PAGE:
In light of recent worker fatalities at demolition sites, including that of a 25-year-old struck by falling concrete at a mall in suburban Chicago, the Occupational Safety and Health Administration (OSHA) has updated its web site to identify hazards common to demolition, as well as the measures required to prevent injury or death.
OSHA issued more than 1,000 citations for violations to its demolition standard from 2009 to 2013, most frequently for failure to perform an engineering survey prior to performing work. In accordance with the standard, surveys must determine whether an unplanned collapse could injure workers on site.
Such was the case during the June demolition of a former Blockbuster Video building in New Jersey, when a worker was trapped and killed after the last of the structure's walls collapsed on him. A year earlier, collapse of a Philadelphia building undergoing demolition killed six and injured 14.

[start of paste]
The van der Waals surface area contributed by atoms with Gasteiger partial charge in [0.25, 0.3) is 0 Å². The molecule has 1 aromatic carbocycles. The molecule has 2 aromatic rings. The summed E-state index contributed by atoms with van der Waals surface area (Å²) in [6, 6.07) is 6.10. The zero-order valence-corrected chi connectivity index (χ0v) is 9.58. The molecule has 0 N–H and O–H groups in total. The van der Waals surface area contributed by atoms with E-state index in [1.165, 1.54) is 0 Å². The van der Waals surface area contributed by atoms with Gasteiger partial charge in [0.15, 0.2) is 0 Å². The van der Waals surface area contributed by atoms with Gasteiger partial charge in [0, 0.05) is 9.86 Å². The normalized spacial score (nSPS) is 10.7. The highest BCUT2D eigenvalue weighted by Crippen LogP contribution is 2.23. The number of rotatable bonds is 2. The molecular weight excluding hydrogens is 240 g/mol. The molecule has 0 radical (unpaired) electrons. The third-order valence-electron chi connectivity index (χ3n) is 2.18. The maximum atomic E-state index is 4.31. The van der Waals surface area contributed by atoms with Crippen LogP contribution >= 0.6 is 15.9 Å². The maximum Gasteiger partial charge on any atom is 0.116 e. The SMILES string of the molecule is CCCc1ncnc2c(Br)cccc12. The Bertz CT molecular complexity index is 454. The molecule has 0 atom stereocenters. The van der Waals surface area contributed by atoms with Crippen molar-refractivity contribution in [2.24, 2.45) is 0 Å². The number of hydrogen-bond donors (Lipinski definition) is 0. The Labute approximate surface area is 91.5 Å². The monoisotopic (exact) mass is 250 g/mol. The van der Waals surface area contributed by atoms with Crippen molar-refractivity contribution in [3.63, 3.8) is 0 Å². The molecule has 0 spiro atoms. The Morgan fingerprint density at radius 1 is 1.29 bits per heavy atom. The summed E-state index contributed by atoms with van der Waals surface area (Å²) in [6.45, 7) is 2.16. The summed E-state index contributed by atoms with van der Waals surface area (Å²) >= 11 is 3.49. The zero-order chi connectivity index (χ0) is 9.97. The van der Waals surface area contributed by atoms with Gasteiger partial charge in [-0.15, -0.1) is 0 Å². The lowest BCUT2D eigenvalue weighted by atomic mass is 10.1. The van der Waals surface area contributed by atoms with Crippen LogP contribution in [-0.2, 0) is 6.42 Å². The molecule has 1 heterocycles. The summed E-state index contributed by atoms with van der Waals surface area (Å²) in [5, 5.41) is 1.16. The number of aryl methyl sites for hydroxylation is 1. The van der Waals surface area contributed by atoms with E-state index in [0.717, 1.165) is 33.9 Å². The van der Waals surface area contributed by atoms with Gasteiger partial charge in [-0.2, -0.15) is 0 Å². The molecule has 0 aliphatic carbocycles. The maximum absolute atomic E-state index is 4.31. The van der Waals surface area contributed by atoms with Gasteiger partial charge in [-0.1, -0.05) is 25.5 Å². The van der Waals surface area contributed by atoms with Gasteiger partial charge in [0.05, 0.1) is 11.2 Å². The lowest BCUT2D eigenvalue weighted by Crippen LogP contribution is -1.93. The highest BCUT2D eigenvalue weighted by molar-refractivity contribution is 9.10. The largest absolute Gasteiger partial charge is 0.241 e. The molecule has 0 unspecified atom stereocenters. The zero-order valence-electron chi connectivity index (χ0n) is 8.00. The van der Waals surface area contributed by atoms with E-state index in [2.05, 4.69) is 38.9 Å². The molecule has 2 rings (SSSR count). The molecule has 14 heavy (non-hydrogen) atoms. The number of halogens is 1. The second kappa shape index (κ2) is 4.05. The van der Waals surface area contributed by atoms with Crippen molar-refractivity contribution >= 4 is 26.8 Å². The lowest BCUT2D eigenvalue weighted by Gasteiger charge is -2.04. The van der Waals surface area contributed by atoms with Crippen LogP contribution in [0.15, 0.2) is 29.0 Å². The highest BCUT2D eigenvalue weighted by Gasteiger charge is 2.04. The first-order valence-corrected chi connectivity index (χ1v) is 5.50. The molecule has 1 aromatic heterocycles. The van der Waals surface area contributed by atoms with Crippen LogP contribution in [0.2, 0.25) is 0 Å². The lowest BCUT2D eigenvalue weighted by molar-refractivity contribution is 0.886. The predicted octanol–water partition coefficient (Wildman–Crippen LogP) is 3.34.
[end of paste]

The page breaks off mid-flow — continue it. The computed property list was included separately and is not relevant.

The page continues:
Among other features, OSHA's re-launched demolition page outlines applicable standards as well as hazard assessments and other measures to prevent accidents prior to site work. A new link allows stakeholders to share information with OSHA about best practices.
“Demolition workers face many hazards and their lives should not be sacrificed because of deliberate neglect of demolition standards,” Assistant Secretary of Labor for Occupational Safety and Health David Michaels indicated in a statement. “Employers must ensure that all workers involved in a demolition project are fully aware of hazards and safety precautions before work begins and as it progresses.”